Back in the 30’s and 40’s a program called the Works Progress Administration (WPA) was an attempt to provide more jobs for people. Those with artistic inclination were commissioned to make a series of public service announcement posters which covered everything from traveling to curing syphillis. Largely stemmed in Bauhaus and modernist traditions they lend themselves to early collage and minimalism. The colors are sparse and the shapes which make up the lettering and images seem cutout from construction paper. Even though these were done solely on a commercial level the artists involved were trained and put their very specific stamp on them. Mainly shown in states such as California, New York, Illinois, Ohio and Pennsylvania, the artists involved did not sign the work and most of the pieces were discarded after use. Recently, a committee was formed to try and recover some of these posters. The WPA Recovery Program was created in 2001 to try and locate original copies of the 2000 posters made.
Looking back experts have determined that these have become notable pieces of art and a legitimate record of that time. In 2008 a book called Posters for the People was published showing many of the works and identifying artist’s different styles. (via Hyperallergic)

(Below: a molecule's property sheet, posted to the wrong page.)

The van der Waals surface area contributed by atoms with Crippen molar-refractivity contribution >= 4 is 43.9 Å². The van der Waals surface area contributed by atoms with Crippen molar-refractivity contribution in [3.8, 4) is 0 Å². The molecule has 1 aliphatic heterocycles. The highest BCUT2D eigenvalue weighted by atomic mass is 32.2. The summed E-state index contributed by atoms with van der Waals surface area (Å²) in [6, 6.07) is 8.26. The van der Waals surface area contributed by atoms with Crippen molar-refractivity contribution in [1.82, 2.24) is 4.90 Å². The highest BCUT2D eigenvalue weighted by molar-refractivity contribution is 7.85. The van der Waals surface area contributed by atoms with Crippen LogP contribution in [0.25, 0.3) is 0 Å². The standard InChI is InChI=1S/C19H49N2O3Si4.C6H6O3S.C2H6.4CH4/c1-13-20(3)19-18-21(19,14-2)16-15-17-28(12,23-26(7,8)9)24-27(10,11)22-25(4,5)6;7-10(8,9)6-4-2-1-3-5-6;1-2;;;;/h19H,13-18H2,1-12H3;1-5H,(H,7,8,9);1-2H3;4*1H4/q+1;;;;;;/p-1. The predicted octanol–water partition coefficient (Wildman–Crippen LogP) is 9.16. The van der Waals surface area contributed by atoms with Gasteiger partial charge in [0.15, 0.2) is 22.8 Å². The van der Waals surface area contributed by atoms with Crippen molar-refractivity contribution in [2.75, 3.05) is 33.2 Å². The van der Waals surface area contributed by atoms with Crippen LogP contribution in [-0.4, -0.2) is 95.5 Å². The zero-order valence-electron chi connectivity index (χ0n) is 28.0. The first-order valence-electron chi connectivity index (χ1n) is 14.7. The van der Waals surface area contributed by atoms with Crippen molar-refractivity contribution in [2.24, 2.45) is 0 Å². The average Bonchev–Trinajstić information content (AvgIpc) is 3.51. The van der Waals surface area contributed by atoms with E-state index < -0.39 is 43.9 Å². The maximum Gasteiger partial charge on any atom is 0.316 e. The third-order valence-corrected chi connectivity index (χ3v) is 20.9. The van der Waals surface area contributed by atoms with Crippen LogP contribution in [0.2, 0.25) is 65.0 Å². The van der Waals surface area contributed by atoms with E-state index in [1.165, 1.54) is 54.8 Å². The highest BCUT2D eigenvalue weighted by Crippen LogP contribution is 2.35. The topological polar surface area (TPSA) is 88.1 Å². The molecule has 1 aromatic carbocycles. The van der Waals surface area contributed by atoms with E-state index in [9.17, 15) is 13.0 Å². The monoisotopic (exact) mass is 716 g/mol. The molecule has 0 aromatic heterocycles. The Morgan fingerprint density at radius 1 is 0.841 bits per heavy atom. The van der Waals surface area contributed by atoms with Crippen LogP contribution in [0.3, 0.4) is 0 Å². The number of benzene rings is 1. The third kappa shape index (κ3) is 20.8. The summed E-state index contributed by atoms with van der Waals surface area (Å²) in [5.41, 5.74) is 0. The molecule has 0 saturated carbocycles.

Argentinian collective DOMA (Julian Pablo Manzelli, Mariano Barbieri, Orilo Blandini, Matias Vigliano) have a long track record putting on absurdist installations, performances, “happenings”, etc. They also run Turbo Gallery in Buenos Aires. They design characters and toys, and direct videos as well. Insane. Even with such extraordinary output, DOMA doesn’t seem to have overly serious ideas about their work. Even worksfeaturing severed limbs or raw meat and blood splatters take on an air of fun, creative freedom. Check out some of their previous projects below (furry dudes, robots, futuristic machines- all the good stuff). (via)